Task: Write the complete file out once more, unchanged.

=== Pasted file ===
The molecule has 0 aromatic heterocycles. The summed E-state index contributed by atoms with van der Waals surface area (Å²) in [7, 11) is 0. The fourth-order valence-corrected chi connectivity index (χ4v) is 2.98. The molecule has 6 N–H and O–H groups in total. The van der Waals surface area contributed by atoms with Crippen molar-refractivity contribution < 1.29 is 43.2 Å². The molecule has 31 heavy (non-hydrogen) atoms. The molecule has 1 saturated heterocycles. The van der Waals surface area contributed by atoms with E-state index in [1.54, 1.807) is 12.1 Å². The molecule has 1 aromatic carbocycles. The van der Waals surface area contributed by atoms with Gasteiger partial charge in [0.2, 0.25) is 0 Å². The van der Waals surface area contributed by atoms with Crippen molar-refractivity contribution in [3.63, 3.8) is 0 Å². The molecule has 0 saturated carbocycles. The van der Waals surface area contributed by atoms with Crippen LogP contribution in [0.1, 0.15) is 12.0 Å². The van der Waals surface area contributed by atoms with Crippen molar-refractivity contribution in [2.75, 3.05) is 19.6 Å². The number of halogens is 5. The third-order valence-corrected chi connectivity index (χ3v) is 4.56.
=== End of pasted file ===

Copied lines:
The molecule has 0 aromatic heterocycles. The summed E-state index contributed by atoms with van der Waals surface area (Å²) in [7, 11) is 0. The fourth-order valence-corrected chi connectivity index (χ4v) is 2.98. The molecule has 6 N–H and O–H groups in total. The van der Waals surface area contributed by atoms with Crippen molar-refractivity contribution < 1.29 is 43.2 Å². The molecule has 31 heavy (non-hydrogen) atoms. The molecule has 1 saturated heterocycles. The van der Waals surface area contributed by atoms with E-state index in [1.54, 1.807) is 12.1 Å². The molecule has 1 aromatic carbocycles. The van der Waals surface area contributed by atoms with Gasteiger partial charge in [0.2, 0.25) is 0 Å². The van der Waals surface area contributed by atoms with Crippen molar-refractivity contribution in [3.63, 3.8) is 0 Å². The molecule has 0 saturated carbocycles. The van der Waals surface area contributed by atoms with Crippen LogP contribution in [0.1, 0.15) is 12.0 Å². The van der Waals surface area contributed by atoms with Crippen molar-refractivity contribution in [2.75, 3.05) is 19.6 Å². The number of halogens is 5. The third-order valence-corrected chi connectivity index (χ3v) is 4.56.